WASHINGTON (AP) — The Latest on campaign 2016 as voters in Indiana head to the polls for the state primary (all times Eastern):
Republican front-runner Donald Trump is resurrecting accusations against rival Ted Cruz’s father, Rafael Cruz, saying that he was with President John F. Kennedy’s assassin Lee Harvey Oswald prior to his death.
“The whole thing is ridiculous,” Trump said on Fox & Friends Tuesday ahead of the Indiana primary. “Right prior to his being shot, and nobody brings it up. They don’t even talk about that.”
A recent National Enquirer report claimed that the elder Cruz appeared in a 1963 photo of Oswald as he handed out leaflets for the Fair Play for Cuba Committee.
The Cruz campaign has denied the accusations.
Texas Sen. Ted Cruz is a no-show at a morning campaign stop outside of Indianapolis.
Cruz was supposed to campaign alongside his wife Heidi and running mate Carly Fiorina at a pancake restaurant Tuesday as voters were set to vote in the state’s crucial primary. But 30 minutes before the scheduled start of the event, Cruz’s campaign said the senator would not be there.
Cruz spokeswoman Catherine Frazier said they made a mistake in saying originally that he would be there. Cruz is slated to make a campaign stop in the southern Indiana city of Evansville later Tuesday morning, then he will take the afternoon off before his primary night gathering in Indianapolis.
Fiorina and Heidi Cruz did show up to shake hands and talk with diners.
Cruz has said he plans to continue his campaign even if he loses Indiana, a state where he’s focused resources and spent most of his time the past two weeks trying to win in an effort to stop front runner Donald Trump. But polls show Trump leading heading into Election Day.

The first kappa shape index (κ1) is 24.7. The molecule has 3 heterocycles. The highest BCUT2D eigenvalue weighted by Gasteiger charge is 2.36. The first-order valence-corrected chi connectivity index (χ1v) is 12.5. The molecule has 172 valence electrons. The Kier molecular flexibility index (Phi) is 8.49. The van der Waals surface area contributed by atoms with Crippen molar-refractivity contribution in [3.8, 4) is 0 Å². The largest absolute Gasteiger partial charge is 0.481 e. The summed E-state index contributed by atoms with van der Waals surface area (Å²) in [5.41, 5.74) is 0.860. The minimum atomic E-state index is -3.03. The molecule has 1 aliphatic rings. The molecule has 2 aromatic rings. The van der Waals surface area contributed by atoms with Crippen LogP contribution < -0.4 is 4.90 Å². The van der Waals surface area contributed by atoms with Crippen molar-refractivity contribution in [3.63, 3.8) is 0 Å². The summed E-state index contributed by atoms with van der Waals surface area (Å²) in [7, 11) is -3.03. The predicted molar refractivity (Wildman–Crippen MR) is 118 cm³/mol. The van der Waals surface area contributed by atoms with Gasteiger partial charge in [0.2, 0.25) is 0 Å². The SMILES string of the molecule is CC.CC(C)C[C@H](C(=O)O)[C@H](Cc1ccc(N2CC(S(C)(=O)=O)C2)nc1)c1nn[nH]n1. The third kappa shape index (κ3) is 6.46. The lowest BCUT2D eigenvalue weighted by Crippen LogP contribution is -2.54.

Hillary Clinton’s supporters say she may have offended voters in politically important coal country with what she acknowledge was a misstatement — but at least she’s willing to acknowledge her own mistakes. Donald Trump, they say, “never apologizes for anything.”
Clinton has spent recent days West Virginia and Kentucky being heckled and explaining that she had made a “misstatement” in March when she said in an interview on CNN that she would “put a lot of coal miners and coal companies out of business.” She was responding to a question about how her policies would benefit poor white people in Southern states. She said Monday that “whether people vote for me or not, whether they yell at me or not, it’s not going to affect what I will do to help.”
Democratic National Chairwoman Debbie Wasserman Schultz told CNN Tuesday that Clinton didn’t change the substance of her plans for poor people in the region, adding that “when you say something that comes out in a hurtful way” it helps to let them know you still care about them.
Democratic strategist Brad Woodhouse added on the same network that the episode showed that Clinton is “someone who’s willing to admit a misstatement.” He said Trump, on the other hand, “is someone who never apologizes for anything.”
Republican Ted Cruz faces a high-stakes test for his slumping presidential campaign in Tuesday’s Indiana primary, one of the last opportunities for the Texas senator to halt Donald Trump’s stunning march toward the GOP nomination.
Cruz has spent the past week camped out in Indiana, securing the support of the state’s governor and announcing retired technology executive Carly Fiorina as his running mate.
Yet his aides were pessimistic heading into Tuesday’s voting and were prepared for Cruz to fall short, though the senator vowed to stay in the race, regardless of the results.
While Trump cannot clinch the nomination with a big win in Indiana, his path would get easier and he would have more room for error in the campaign’s final contests.